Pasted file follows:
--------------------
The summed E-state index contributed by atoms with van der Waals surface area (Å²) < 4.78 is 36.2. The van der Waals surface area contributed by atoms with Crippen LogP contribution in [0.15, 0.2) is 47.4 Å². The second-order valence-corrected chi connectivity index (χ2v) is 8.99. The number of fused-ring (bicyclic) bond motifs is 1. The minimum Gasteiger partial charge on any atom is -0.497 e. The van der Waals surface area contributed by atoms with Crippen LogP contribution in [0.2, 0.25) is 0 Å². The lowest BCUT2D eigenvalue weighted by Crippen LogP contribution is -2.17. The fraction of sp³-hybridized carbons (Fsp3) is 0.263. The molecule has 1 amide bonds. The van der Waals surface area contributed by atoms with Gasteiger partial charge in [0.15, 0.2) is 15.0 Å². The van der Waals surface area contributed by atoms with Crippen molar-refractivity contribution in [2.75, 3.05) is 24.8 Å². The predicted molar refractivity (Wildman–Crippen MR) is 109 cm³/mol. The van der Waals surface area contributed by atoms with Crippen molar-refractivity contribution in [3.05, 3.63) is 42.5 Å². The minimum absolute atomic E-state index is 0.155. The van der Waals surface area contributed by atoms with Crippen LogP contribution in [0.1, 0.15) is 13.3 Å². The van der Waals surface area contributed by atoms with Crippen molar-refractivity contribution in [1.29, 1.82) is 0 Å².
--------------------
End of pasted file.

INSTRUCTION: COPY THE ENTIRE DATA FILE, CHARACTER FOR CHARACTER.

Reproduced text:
The summed E-state index contributed by atoms with van der Waals surface area (Å²) < 4.78 is 36.2. The van der Waals surface area contributed by atoms with Crippen LogP contribution in [0.15, 0.2) is 47.4 Å². The second-order valence-corrected chi connectivity index (χ2v) is 8.99. The number of fused-ring (bicyclic) bond motifs is 1. The minimum Gasteiger partial charge on any atom is -0.497 e. The van der Waals surface area contributed by atoms with Crippen LogP contribution in [0.2, 0.25) is 0 Å². The lowest BCUT2D eigenvalue weighted by Crippen LogP contribution is -2.17. The fraction of sp³-hybridized carbons (Fsp3) is 0.263. The molecule has 1 amide bonds. The van der Waals surface area contributed by atoms with Gasteiger partial charge in [0.15, 0.2) is 15.0 Å². The van der Waals surface area contributed by atoms with Crippen molar-refractivity contribution in [2.75, 3.05) is 24.8 Å². The predicted molar refractivity (Wildman–Crippen MR) is 109 cm³/mol. The van der Waals surface area contributed by atoms with Crippen molar-refractivity contribution in [3.05, 3.63) is 42.5 Å². The minimum absolute atomic E-state index is 0.155. The van der Waals surface area contributed by atoms with Crippen LogP contribution in [0.1, 0.15) is 13.3 Å². The van der Waals surface area contributed by atoms with Crippen molar-refractivity contribution in [1.29, 1.82) is 0 Å².